May 26, 2019 | 78° F

Toxic tampons: hidden dangers in your feminine hygiene products

Feminine products like tampons are meant to make a woman’s monthly cycle more manageable, but most women are not aware of the potentially life-threatening issues they may face by placing the hazardous chemicals that most tampons are made with in their bodies. 

Most manufacturers of feminine products, like Procter & Gamble (P&G), the largest manufacturer of feminine products, do not disclose the materials they use to make tampons, making it hard for women to determine their contents. 

“Our concerns of the care products … was out of the lack of ingredient disclosure,” said Alexandra Scranton, director of Science and Research for Women’s Voices for the Earth, a non-profit that is geared toward the limitation of harmful chemicals used by people.

Although most products like cosmetics require manufacturers to list the materials on product labels, the Food and Drug Administration (FDA) does not make this a requirement for tampons because they are categorized as “medical devices.”

“Because tampons are considered 'medical devices,' there’s no labeling requirement for ingredients,” said Sarada Tangrila of Women’s Voices for the Earth. “So for allergens or chemicals linked to cancer or other toxicity, even if you want to avoid them you can’t because you can’t see them." 

Among these hazardous ingredients are dioxins, which are byproducts of the bleaching process involved in the making of tampons. These byproducts are created from rayon, which is a synthetic fiber produced from bleached wood pulp and also one of the things a tampon is made out of.  

The World Health Organization (WHO) reports dioxins as “highly toxic” chemicals that are classified as a “known human carcinogen,” which is any substance, radionuclide or radiation that promotes carcinogens, the formation of cancer, according to an article in TIME magazine.

Bleached wood pulp comes from a process known as Elemental Chlorine bleaching, which uses chlorine gas. It was a process used by the U.S. manufacturers in the past to purify wood pulp. According to FDA manufacturers, manufacturers now use elemental-free bleaching that produce no dioxin.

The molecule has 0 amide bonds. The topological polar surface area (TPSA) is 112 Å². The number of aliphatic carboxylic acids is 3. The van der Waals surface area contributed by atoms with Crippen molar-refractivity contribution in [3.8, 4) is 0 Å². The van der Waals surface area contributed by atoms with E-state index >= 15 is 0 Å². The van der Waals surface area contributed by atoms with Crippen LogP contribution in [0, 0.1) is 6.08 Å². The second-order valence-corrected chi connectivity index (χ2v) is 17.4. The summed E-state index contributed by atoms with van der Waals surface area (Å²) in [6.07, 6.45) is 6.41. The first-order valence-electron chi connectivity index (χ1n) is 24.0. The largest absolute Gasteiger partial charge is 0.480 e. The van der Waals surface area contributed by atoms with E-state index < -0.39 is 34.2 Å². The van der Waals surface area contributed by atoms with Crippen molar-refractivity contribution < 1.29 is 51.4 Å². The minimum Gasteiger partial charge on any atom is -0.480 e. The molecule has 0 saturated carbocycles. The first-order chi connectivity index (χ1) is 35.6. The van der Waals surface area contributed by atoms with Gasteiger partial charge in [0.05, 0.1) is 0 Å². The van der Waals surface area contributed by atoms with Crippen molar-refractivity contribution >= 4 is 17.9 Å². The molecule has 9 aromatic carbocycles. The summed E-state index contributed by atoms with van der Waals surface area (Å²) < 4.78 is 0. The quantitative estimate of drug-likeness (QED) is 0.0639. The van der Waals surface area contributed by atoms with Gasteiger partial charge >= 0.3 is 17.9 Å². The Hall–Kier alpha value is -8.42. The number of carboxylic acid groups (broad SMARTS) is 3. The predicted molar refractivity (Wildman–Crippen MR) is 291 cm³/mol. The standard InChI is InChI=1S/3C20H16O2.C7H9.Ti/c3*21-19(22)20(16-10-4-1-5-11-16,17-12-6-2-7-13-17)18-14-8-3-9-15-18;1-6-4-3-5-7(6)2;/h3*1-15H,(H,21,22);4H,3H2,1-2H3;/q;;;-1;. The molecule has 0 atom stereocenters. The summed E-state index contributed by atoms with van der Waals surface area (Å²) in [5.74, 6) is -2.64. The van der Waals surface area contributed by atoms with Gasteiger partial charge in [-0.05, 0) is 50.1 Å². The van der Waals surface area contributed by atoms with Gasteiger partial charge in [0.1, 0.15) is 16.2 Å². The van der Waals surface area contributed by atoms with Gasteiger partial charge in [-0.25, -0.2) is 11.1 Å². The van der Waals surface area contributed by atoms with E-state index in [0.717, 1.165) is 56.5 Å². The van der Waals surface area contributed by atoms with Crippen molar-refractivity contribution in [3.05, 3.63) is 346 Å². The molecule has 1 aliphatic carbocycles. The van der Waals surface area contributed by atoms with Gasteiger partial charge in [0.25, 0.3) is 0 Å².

Although the dioxins may not be the primary cause to life-threatening fatalities, there are still issues when women use tampons. Toxic shock syndrome (TSS), which is a rare and potentially life-threatening illness that is thought to be caused by infection from certain types of bacteria like staphylococcus aureus (staph) and streptococcus pyogenes (strep), according to the Mayo Clinic. TSS can be caused by leaving your tampon in for too long, encouraging bacteria growth or it may cause abrasions, which is an area that is damaged by scraping or wearing away.  

When 24-year-old model Lauren Wasser was found unconscious in her apartment in December 2012, it was found that she suffered from TSS. Doctors were able to save her life, but as a result of the illness, she had her right leg and her left toes amputated. 

“So much of my life has been taken because of this,” Wasser said in an interview with People magazine. “It’s a hard decision, but my only way of freedom.”

Although women may not know exactly what manufacturers are making the tampons with, it is still important to know the health risks when using potentially fatal personal care products. Better Health suggests that women change their tampons regularly, which is at least every 4 hours, try to avoid using super absorbent tampons and applicator tampons that cause abrasions on the vaginal walls. 

The best way to reduce the risk of any potentially fatal illnesses like TSS is to consider using alternatives like organic tampons. Companies such as Sustain Natural sell 100 percent organic cotton tampons, which do not contain any harsh chemicals, parabens, synthetic fragrances or animal by-products. 

It is important for women to be aware of what goes in their bodies, and although manufacturers may not be willing to completely be transparent about the materials they use, there are still alternative ways to live a healthier and longer life from the products that you use. 

Almier McCoy

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